The incident was a culmination of years of tireless campaigning, of talking to those who had lost loved ones to the ‘coffin ships’ and accumulating harrowing stories of preventable loss. Loss that occurred solely because there was no regulation on those ship owners who valued profit above people. Plimsoll was often accused of self-promotion but he certainly never lost any opportunity to promote his cause. In fact once he felt he was in the way of his cause, he was quick to step aside.
Plimsoll had fought and won two further elections as an MP but immediately after winning in 1880 he chose to step down. William Vernon Harcourt, Liberal Home Secretary, had lost his seat in the 1880 election. Harcourt had influence in the House that Plimsoll was never likely to have so Plimsoll stood aside for him, allowing Harcourt to stand in his Derby constituency. He did so after receiving a promise that Harcourt would continue his fight.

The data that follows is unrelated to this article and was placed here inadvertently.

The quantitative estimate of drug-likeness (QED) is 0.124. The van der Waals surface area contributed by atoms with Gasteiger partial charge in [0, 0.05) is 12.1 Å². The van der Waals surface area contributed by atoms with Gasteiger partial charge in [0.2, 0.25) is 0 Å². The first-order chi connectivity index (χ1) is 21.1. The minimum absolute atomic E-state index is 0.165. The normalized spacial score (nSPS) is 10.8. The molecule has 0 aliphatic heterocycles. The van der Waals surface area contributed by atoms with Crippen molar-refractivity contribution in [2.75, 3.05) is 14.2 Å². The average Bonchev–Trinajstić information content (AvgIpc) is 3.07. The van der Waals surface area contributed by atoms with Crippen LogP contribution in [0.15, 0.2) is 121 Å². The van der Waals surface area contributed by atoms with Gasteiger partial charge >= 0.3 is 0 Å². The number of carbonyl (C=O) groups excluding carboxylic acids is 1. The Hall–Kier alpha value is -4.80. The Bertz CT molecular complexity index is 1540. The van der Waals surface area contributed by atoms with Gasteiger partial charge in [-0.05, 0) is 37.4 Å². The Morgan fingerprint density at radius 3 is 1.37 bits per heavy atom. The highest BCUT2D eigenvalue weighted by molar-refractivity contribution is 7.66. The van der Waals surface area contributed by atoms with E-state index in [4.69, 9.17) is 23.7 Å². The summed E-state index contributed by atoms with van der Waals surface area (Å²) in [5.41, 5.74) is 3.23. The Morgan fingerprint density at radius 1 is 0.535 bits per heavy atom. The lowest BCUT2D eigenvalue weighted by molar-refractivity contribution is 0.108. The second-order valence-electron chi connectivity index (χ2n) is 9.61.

Leaving the House of Commons though didn’t mean Plimsoll was done campaigning. He spent the rest of his life working for seafarers, stirring up public support and travelling tirelessly in promotion of his cause. Plimsoll had seen a Merchant Shipping Bill passed in 1876 but it would be 1890 before he saw the long awaited load line standardised by the Board of Trade, rather than left at the discretion of the ship owners.
Samuel Plimsoll spent his life, and a good deal of his own wealth, fighting for better conditions for others. He was a passionate and flawed individual but also a politician who cared more for people than for office, and more for principle than for House of Commons procedure or even party politics.